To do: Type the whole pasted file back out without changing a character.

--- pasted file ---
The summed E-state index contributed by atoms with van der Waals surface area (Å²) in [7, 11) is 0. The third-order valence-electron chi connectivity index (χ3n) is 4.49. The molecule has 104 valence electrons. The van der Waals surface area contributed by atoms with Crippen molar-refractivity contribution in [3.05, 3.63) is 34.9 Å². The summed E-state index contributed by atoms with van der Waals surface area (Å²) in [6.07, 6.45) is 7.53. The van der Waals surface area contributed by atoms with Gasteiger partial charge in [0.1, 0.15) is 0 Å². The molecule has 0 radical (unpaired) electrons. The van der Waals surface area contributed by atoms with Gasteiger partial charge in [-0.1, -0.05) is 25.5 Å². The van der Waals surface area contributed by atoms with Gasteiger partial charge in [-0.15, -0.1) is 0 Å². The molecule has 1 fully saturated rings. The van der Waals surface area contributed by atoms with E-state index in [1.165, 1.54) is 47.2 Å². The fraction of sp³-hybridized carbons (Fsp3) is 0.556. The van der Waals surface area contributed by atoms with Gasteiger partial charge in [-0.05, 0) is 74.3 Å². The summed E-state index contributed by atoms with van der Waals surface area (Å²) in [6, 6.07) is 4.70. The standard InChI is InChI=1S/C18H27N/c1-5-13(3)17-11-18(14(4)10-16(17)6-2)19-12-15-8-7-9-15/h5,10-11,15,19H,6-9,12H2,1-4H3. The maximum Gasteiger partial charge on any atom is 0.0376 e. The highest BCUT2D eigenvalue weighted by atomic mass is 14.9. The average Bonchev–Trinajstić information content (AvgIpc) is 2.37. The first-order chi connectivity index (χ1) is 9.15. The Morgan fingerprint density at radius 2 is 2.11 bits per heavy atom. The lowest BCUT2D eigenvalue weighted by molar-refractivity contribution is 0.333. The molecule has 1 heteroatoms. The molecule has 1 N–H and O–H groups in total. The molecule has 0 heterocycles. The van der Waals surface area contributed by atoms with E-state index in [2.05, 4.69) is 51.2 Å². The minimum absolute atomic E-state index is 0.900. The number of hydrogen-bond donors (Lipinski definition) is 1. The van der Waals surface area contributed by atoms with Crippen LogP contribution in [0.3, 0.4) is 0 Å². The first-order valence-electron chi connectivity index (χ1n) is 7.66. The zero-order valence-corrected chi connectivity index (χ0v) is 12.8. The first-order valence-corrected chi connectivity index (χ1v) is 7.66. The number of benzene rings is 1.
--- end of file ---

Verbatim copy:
The summed E-state index contributed by atoms with van der Waals surface area (Å²) in [7, 11) is 0. The third-order valence-electron chi connectivity index (χ3n) is 4.49. The molecule has 104 valence electrons. The van der Waals surface area contributed by atoms with Crippen molar-refractivity contribution in [3.05, 3.63) is 34.9 Å². The summed E-state index contributed by atoms with van der Waals surface area (Å²) in [6.07, 6.45) is 7.53. The van der Waals surface area contributed by atoms with Gasteiger partial charge in [0.1, 0.15) is 0 Å². The molecule has 0 radical (unpaired) electrons. The van der Waals surface area contributed by atoms with Gasteiger partial charge in [-0.1, -0.05) is 25.5 Å². The van der Waals surface area contributed by atoms with Gasteiger partial charge in [-0.15, -0.1) is 0 Å². The molecule has 1 fully saturated rings. The van der Waals surface area contributed by atoms with E-state index in [1.165, 1.54) is 47.2 Å². The fraction of sp³-hybridized carbons (Fsp3) is 0.556. The van der Waals surface area contributed by atoms with Gasteiger partial charge in [-0.05, 0) is 74.3 Å². The summed E-state index contributed by atoms with van der Waals surface area (Å²) in [6, 6.07) is 4.70. The standard InChI is InChI=1S/C18H27N/c1-5-13(3)17-11-18(14(4)10-16(17)6-2)19-12-15-8-7-9-15/h5,10-11,15,19H,6-9,12H2,1-4H3. The maximum Gasteiger partial charge on any atom is 0.0376 e. The highest BCUT2D eigenvalue weighted by atomic mass is 14.9. The average Bonchev–Trinajstić information content (AvgIpc) is 2.37. The first-order chi connectivity index (χ1) is 9.15. The Morgan fingerprint density at radius 2 is 2.11 bits per heavy atom. The lowest BCUT2D eigenvalue weighted by molar-refractivity contribution is 0.333. The molecule has 1 heteroatoms. The molecule has 1 N–H and O–H groups in total. The molecule has 0 heterocycles. The van der Waals surface area contributed by atoms with E-state index in [2.05, 4.69) is 51.2 Å². The minimum absolute atomic E-state index is 0.900. The number of hydrogen-bond donors (Lipinski definition) is 1. The van der Waals surface area contributed by atoms with Crippen LogP contribution in [0.3, 0.4) is 0 Å². The first-order valence-electron chi connectivity index (χ1n) is 7.66. The zero-order valence-corrected chi connectivity index (χ0v) is 12.8. The first-order valence-corrected chi connectivity index (χ1v) is 7.66. The number of benzene rings is 1.